By Joe Cannavo
You may recall a recent editorial in which I pointed out that for a community the size of the Italian-American community in the United States, we lack a strong national mass media. Whether we accept it or not, the fact remains that the mainstream mass media’s idea is to showcase Italian-American “culture” with programs like “Jersey Shore” and “The Sopranos,” and journalistic pieces on the mob and other such literary trash. So as stated in a previous editorial, if it gets ratings and readers, it’s here to stay. Showcasing Italian-American history and positives are not of interest to the American mainstream mass media.
Other prominent ethnic-American communities get more positive play than we do, and if not they know they can rely on their mass media, which is often more extensive and more heavily sponsored than ours.
Since that editorial was published, two incidents have occurred that reinforce my argument. The first occurred at breakfast with friends. Two of them, highly educated and diehard Italian-Americans, had no knowledge that Italian Americans were victims of mass lynchings in the American South, especially in Louisiana. Yes, our people were killed in numbers second only to African Americans in the 19th century South.
The infamous mass lynching on March 14, 1891, of 11 Italians in New Orleans for their alleged role in the murder of police chief David Hennessy is said to be the largest mass lynching in U.S. history. The event is an object lesson in how history is portrayed in mainstream publications, radio talk shows, movies and documentaries.
The second incident occurred when I picked up the Philadelphia Inquirer on Feb. 12, and the first thing to catch my eye was the front-page story on the World War II internment of Japanese Americans in camps and jails even though many of them were American citizens. I do not disregard this black page in American history, but no mention was made about the fact that many hard-working, innocent Italian Americans suffered the same fate.
Many of them had children who were sent off to war on the American side, many to Italy itself. More often than not, the American mass media likes to remind Americans that Italy was America’s enemy, which sadly was true. But, where is the positive side of the story, about Italians here who were loyal yet branded as enemy aliens, and Italian-American war heroes like John Basilone?
Several excellent documentaries on this topic were independently produced, but were never given their just dues on national TV. Obviously, the Inquirer doesn’t see the need to engage with the Italian-American community, with the possible exception of Italian-American businesses that it might want to solicit as potential advertisers.
At this point, readers might be thinking, “Why is the Herald’s editor not addressing these issues in the paper or through his affiliation with the local Italian-American radio programs?” Yes, I do need to address these stories in future issues and use my influence on local Italian-American radio to address these issues. However, this message and other positives about our language, heritage and culture will reach our regional Italian-American community and maybe other regional Italian-American publications or local Italian-American broadcasts will tackle these issues and reach out to their respective local enclaves.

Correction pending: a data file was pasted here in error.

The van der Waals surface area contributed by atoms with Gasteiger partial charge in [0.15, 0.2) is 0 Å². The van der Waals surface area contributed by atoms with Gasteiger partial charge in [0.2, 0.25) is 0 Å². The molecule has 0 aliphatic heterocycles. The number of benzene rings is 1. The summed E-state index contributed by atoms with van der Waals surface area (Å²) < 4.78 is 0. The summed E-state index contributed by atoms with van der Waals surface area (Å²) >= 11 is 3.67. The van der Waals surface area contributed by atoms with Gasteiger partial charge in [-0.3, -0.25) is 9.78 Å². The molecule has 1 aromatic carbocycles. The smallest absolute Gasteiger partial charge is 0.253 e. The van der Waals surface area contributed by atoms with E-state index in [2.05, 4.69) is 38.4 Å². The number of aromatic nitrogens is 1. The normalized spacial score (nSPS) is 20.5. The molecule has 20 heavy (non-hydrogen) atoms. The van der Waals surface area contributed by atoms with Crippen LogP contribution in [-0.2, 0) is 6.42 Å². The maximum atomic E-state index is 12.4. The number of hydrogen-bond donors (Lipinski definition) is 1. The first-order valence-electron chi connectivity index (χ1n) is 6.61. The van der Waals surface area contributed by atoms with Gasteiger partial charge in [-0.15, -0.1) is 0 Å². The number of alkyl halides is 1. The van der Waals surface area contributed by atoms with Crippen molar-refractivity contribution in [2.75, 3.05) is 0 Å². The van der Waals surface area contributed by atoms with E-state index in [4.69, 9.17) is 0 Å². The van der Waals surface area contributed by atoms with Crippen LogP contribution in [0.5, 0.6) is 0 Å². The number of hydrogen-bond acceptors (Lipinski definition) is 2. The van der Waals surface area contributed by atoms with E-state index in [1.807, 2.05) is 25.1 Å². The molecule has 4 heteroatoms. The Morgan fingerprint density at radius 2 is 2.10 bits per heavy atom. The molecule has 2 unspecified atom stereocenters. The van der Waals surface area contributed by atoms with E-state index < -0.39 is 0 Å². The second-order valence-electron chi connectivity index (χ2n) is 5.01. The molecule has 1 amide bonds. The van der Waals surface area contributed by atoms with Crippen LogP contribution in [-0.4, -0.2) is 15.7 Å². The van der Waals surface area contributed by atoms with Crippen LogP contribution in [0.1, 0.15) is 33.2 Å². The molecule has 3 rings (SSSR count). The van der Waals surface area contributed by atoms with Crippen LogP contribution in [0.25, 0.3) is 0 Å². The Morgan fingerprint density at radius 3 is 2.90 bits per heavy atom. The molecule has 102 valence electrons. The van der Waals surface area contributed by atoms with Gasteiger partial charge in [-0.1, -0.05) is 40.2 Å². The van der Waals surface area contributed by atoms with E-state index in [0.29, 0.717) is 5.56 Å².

In most cases these media have limited space or on-air hours, and funding not sufficient to tackle sometimes-controversial topics. If we had an equivalent to JLTV, Univision, Polish Radio USA, BET, or the World Journal, then real Italian and Italian-American culture, news, music, and entertainment would be exposed on a national level as opposed to what the mainstream media now presents as Italian-American history and culture. However, it’s highly likely that the self-appointed watchdog Italian-American hierarchy will prefer to continue to denounce and fight the big money behind Hollywood, big TV networks, Italian-American actors and publishers who expose and perpetuate the stereotype image of Italians as mobsters, wife abusers, hitmen and cheats as it has since the debut of “The Untouchables” in 1959.
That stereotype is, of course, pure fiction that can only be overcome by a national and unified Italian-American mass media to give exposure to the real us and our true way of life. And no, I don’t mean more Italian TV cooking shows that currently saturate the airwaves touting recipes that are no more Italian than ham and cabbage or goulash.
In the meantime, in the Delaware Valley the Italian-American community and “lovers of all things Italian” can count on the Herald and our local radio to fulfill their obligation to keep our community informed, entertained, and welcoming to all who want to enjoy what Italian culture, heritage and family really mean.
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